McKesson argues that its Criteria, which consist of three elements*fn2 to aid in making clinical care management decisions, constitute trade secrets and are therefore fully protected under the D.C. Uniform Trade Secrets Act, D.C. Code 36-402, et seq., and the federal Copyright Statutory Scheme, 17 U.S.C.A. 101, et seq. Even assuming that the Criteria are subject to such protection, McKesson's argument is not persuasive. Plaintiffs have demonstrated that all Medicaid beneficiaries are entitled to be provided with "the amount, duration, and scope of benefits," as well as the "procedures for obtaining benefits, including authorization requirements." 42 C.F.R. 438.10(f)(6)(v), (vi). In addition, 42 C.F.R. 438.10(f)(6)(v) specifically provides that such information must be provided "in sufficient detail to ensure that enrollees understand the benefits to which they are entitled."

Parents and caretakers of children with special needs have a particularly challenging situation to manage. First, they have to perform demanding physical tasks which are often required for the care of children with special needs. Second, they have the difficult intellectual tasks of understanding what services are available to their children, under what conditions, and for what duration, so that they can make responsible decisions for their care. It is essential that they know the limits of Medicaid coverage so that they can attempt to compensate for any gaps in that coverage and make appropriate plans to fill such gaps. Finally, children with special needs often receive services from a range of health care providers. Once again, it is up to the parents and caretakers to coordinate those many services. In order to navigate such a multi-layered system for children who themselves have a set of complex needs, it is essential that those parents and caretakers, as well as their lawyers and health care advocates, be knowledgeable about "the amount, duration, and scope of benefits," and the "procedures for obtaining benefits, including authorization requirements.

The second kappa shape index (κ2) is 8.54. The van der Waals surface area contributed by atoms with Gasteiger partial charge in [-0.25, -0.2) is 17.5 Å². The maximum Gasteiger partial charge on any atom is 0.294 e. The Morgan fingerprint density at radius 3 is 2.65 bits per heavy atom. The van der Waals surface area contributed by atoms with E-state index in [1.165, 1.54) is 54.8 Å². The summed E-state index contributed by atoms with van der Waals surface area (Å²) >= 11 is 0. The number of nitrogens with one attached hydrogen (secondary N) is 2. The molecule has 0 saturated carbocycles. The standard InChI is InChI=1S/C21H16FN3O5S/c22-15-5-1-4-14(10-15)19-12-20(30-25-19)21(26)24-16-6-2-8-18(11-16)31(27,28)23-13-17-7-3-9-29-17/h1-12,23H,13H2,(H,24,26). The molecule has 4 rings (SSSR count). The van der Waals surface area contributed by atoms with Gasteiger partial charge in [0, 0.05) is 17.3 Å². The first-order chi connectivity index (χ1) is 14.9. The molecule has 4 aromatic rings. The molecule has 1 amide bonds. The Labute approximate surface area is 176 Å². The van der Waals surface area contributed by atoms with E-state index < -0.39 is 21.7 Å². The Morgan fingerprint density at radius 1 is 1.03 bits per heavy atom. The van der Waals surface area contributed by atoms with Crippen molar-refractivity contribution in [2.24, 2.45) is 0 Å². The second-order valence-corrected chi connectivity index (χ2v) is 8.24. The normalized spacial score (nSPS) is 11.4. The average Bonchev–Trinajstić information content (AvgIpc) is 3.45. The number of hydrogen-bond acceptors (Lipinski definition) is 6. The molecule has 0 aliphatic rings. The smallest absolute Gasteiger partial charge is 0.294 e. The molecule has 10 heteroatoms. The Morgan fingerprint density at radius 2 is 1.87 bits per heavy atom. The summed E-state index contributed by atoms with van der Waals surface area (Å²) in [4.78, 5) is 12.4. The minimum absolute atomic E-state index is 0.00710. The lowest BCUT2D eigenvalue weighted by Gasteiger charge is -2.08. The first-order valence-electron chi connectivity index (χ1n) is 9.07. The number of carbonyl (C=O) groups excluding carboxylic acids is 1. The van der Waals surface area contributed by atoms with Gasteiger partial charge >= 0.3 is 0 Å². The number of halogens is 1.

There is no authority for the proposition which McKesson puts forward that the federal copyright laws and local trade secret laws trump the federal Medicaid statute and regulations. Indeed, as Plaintiffs point out, a number of federal district courts have ruled that states cannot contract away to managed care organizations such as HSCSN, or their licensors such as McKesson, their responsibilities to Medicaid beneficiaries or the rights of Medicaid beneficiaries. In short, "[i]t is patently irresponsible to presume that Congress would permit a state to disclaim federal responsibility by contracting away its obligation to a private entity." John B. v. Menke, 176 F. Supp.2d 786, 800-801 (M.D. Tenn. 2007) (quoting J.K. By and Through R.K. v. Dillenberg, 836 F. Supp. 694, 699 (D. Ariz. 1993). Cf, Cantanzano v. Dowling, 60 F.3d 113, 119-120 (2d Cir. 1995), which held specifically that decisions made by a home health care agency, with which the state agency had contracted to provide Medicaid benefits, constituted action on behalf of the government.

While Plaintiffs are objecting to the very limiting conditions of the confidentiality agreement insisted upon by McKesson, they are certainly not requesting widespread public dissemination of the Interqual Criteria. Essentially, they seek to have those Criteria made available to members of the Class who might be eligible for particular benefits, and therefore subject to authorization, re-authorization and/or termination decisions about those benefits, to counsel advising the members of the Class about the availability of such benefits, and to health care advocates who are advising members of the Class with regard to their need for such benefits.

WHEREFORE, for the foregoing reasons, the Court concludes that Plaintiffs' Motion should be granted.